Parents Losing Jobs a Hidden Cost to Head Start Cuts
A U.S. preschool program for low-income families allowed single mother Kelly Burford to take a $7.25-an-hour job as a department store clerk in Maryland. Her son, Bradyn, 2, spent the day with friends listening to stories, singing and drawing pictures -- at no cost to Burford.
That ended in June, when Bradyn’s school in Taneytown, seventy miles north of Washington, closed after losing $103,000 because of automatic government spending cuts. Without support from the federal Head Start program, Burford, 35, said she had to quit her job and has seen her son’s progress slip.
“The teachers were really good -- he was learning a lot,” she said. “Now, he’s fallen back.”
While President Barack Obama advocates expanded education for all children under five, the budget deal he cut with Republicans in Congress is throwing poor children out of existing programs. The across-the-board reductions, made through a process known as sequestration, removed about $400 million from Head Start this year, the deepest cut in dollar terms since its 1965 creation.
As a result, about 60,000 slots in the preschool program for poor children are expected to disappear, according to the National Head Start Association, an Alexandria, Virginia-based nonprofit that advocates more funding for the program. The cuts must take place by the Sept. 30 end of the U.S. fiscal year.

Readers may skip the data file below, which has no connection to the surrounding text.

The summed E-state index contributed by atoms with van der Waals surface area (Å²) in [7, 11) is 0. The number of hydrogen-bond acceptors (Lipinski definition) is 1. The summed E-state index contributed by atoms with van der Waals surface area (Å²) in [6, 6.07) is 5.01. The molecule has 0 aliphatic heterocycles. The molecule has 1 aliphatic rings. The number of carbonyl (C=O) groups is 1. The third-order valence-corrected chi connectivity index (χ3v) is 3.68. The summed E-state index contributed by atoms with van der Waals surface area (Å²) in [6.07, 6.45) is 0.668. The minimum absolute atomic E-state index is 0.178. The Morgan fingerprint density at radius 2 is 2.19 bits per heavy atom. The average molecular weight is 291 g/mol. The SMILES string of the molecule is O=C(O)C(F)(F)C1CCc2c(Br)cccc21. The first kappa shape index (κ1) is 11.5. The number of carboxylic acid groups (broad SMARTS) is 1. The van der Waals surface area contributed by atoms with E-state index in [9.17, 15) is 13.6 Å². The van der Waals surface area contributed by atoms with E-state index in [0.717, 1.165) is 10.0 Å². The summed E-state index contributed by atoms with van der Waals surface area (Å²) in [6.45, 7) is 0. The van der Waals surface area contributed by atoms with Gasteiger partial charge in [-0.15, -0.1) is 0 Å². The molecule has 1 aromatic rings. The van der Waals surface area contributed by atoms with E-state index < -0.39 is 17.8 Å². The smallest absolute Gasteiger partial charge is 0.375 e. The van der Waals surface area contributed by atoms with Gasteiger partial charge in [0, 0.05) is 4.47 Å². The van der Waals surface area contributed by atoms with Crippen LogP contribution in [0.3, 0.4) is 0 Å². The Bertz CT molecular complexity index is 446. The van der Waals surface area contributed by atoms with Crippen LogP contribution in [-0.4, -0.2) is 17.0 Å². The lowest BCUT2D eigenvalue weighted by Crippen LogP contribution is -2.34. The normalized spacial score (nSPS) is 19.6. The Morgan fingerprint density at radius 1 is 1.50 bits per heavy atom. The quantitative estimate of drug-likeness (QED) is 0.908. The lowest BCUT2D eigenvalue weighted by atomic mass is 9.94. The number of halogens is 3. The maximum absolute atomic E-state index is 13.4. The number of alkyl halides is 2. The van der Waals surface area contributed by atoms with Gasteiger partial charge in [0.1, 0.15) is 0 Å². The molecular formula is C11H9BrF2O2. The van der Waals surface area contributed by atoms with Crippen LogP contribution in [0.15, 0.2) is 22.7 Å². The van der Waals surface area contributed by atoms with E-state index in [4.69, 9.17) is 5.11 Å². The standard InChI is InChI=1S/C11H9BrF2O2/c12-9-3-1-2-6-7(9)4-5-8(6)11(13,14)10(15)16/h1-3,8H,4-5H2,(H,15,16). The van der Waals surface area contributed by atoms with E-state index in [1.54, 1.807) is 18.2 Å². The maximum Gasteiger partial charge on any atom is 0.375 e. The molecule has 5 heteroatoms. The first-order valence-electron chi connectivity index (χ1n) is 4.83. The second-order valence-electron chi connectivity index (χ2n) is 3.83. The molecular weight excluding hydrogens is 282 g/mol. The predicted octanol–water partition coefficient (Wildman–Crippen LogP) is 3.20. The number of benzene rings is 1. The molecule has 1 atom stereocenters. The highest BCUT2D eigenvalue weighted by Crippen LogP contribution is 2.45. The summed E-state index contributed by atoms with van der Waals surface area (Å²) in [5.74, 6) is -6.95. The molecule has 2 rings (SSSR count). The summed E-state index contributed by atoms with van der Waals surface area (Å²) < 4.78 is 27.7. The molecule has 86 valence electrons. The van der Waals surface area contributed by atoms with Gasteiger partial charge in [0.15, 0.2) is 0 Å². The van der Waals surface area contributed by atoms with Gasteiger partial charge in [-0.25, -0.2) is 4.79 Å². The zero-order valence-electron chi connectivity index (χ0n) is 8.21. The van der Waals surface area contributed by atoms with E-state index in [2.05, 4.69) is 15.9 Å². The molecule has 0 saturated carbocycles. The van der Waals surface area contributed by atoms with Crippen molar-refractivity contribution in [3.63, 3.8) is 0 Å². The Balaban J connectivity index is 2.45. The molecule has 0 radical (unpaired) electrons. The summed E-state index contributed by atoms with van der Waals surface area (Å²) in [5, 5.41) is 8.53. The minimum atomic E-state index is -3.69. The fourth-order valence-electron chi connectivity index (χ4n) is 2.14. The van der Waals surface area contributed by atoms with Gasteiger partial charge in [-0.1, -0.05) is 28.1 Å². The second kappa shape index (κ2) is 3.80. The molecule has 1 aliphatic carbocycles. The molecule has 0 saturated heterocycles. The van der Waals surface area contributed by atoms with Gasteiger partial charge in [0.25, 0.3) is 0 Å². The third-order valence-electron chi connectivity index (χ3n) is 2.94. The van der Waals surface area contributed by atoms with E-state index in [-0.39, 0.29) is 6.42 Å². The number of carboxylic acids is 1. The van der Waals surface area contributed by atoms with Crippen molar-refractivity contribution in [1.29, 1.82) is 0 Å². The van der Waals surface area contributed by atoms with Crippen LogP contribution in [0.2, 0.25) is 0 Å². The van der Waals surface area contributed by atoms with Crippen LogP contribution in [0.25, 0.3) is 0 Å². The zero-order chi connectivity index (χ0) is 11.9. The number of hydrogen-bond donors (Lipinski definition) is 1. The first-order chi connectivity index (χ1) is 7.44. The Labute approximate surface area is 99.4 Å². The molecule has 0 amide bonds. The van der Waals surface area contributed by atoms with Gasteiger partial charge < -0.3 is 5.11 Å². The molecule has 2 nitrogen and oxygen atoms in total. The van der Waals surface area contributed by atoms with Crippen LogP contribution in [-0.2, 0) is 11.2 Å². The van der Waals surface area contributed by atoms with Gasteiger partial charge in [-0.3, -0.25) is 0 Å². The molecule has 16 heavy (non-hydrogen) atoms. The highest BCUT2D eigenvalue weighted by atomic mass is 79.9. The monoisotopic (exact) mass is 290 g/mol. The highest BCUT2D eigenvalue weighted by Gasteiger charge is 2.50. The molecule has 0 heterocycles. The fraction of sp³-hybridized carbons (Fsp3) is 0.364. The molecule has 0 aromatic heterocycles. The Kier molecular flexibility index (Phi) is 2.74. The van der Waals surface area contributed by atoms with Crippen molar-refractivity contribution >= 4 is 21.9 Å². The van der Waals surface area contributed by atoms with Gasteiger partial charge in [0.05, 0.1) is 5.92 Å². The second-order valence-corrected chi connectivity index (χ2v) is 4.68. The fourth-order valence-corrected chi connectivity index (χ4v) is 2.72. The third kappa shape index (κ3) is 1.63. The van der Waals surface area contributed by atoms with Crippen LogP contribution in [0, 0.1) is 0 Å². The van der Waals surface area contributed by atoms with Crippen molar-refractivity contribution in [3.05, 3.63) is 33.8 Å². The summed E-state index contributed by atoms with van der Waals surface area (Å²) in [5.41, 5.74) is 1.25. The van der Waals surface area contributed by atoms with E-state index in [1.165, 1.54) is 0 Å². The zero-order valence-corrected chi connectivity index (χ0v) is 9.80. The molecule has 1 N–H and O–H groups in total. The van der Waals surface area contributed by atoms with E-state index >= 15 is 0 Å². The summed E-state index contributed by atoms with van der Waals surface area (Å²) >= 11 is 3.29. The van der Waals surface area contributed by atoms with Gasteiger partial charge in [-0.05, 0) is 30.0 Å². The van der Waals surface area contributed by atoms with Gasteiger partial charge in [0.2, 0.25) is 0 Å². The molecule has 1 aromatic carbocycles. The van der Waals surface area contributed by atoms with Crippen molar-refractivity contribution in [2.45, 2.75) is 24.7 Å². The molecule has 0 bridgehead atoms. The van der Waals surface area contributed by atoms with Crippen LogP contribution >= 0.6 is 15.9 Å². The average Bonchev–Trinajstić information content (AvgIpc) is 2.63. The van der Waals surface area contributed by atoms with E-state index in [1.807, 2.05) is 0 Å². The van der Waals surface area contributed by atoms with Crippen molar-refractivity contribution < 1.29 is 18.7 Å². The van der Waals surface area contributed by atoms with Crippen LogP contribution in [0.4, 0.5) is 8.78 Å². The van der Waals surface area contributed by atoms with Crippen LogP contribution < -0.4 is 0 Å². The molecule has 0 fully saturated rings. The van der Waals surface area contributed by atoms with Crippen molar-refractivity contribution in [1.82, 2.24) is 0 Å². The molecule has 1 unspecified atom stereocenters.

“This is the wrong time to cut back support for low-income families,” said W. Steven Barnett, the director of the National Institute for Early Education Research at Rutgers University in New Brunswick, New Jersey. “There’s a disinvestment in kids when they’re in their preschool years and we will see the consequences of this play out over the rest of their lives.”
Ted Froats, a spokesman for the Department of Health and Human Services, said the administration doesn’t yet know how many children will be cut from Head Start this year. The program served 1.14 million children in 2012, according to HHS. Grants were distributed to about 1,600 entities, including preschool owners, nonprofits and local government agencies.
At least two cities, Chicago and Baltimore, are using their own resources to offset much of this year’s budget gap.
In Chicago, Mayor Rahm Emanuel ordered the city to cut costs elsewhere to prevent the elimination of as many as 1,000 places for the city’s children. Baltimore made up for about half of the $1.6 million that was cut, primarily by not filling vacant city jobs.
Head Start recipients in rural areas said it’s difficult to shift resources to save slots for poor children.
Ramona Codling, the director of Head Start for Southwest Georgia Community Action Council in Moultrie, said she hasn’t found a way to make up for a $700,000 funding cut. Her program can help 2,353 kids, 90 less than during the last school year.
“The big cities have the possibility of helping,” she said. “But when you’re in a rural area, everybody’s hurting.”
Meanwhile, slots in big-city preschool classrooms are disappearing.
In Los Angeles, Philadelphia, Dallas and Phoenix, more than 1,700 slots have been eliminated, according to local administrators contacted by Bloomberg.